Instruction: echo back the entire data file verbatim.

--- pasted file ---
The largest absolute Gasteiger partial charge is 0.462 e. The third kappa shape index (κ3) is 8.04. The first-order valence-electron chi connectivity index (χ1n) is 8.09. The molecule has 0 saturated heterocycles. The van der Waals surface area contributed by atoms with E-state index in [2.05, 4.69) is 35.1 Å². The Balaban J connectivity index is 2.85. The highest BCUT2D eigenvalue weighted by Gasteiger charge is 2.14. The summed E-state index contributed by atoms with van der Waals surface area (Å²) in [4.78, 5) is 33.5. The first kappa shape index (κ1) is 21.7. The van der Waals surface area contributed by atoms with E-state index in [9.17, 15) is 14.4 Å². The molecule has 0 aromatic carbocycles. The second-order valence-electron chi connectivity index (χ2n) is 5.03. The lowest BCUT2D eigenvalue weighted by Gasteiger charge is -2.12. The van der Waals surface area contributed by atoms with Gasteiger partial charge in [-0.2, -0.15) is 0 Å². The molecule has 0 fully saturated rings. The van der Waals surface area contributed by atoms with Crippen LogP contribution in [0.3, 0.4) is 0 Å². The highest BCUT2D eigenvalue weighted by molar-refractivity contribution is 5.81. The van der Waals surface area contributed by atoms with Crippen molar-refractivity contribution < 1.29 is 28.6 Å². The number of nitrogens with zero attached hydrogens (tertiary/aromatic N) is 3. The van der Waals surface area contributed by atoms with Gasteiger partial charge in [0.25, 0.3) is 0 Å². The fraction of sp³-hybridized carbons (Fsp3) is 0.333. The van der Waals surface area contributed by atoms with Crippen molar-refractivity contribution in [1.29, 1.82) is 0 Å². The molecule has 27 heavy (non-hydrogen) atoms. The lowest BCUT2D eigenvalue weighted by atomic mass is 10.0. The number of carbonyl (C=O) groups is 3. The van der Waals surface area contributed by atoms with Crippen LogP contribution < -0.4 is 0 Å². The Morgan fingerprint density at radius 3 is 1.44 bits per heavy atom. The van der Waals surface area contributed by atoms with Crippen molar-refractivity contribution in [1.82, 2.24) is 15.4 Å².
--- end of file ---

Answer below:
The largest absolute Gasteiger partial charge is 0.462 e. The third kappa shape index (κ3) is 8.04. The first-order valence-electron chi connectivity index (χ1n) is 8.09. The molecule has 0 saturated heterocycles. The van der Waals surface area contributed by atoms with E-state index in [2.05, 4.69) is 35.1 Å². The Balaban J connectivity index is 2.85. The highest BCUT2D eigenvalue weighted by Gasteiger charge is 2.14. The summed E-state index contributed by atoms with van der Waals surface area (Å²) in [4.78, 5) is 33.5. The first kappa shape index (κ1) is 21.7. The van der Waals surface area contributed by atoms with E-state index in [9.17, 15) is 14.4 Å². The molecule has 0 aromatic carbocycles. The second-order valence-electron chi connectivity index (χ2n) is 5.03. The lowest BCUT2D eigenvalue weighted by Gasteiger charge is -2.12. The van der Waals surface area contributed by atoms with Gasteiger partial charge in [-0.2, -0.15) is 0 Å². The molecule has 0 fully saturated rings. The van der Waals surface area contributed by atoms with Crippen LogP contribution in [0.3, 0.4) is 0 Å². The highest BCUT2D eigenvalue weighted by molar-refractivity contribution is 5.81. The van der Waals surface area contributed by atoms with Crippen molar-refractivity contribution < 1.29 is 28.6 Å². The number of nitrogens with zero attached hydrogens (tertiary/aromatic N) is 3. The van der Waals surface area contributed by atoms with Gasteiger partial charge in [0.25, 0.3) is 0 Å². The fraction of sp³-hybridized carbons (Fsp3) is 0.333. The van der Waals surface area contributed by atoms with Crippen molar-refractivity contribution in [1.29, 1.82) is 0 Å². The molecule has 27 heavy (non-hydrogen) atoms. The lowest BCUT2D eigenvalue weighted by atomic mass is 10.0. The number of carbonyl (C=O) groups is 3. The van der Waals surface area contributed by atoms with Crippen LogP contribution < -0.4 is 0 Å². The Morgan fingerprint density at radius 3 is 1.44 bits per heavy atom. The van der Waals surface area contributed by atoms with Crippen molar-refractivity contribution in [1.82, 2.24) is 15.4 Å².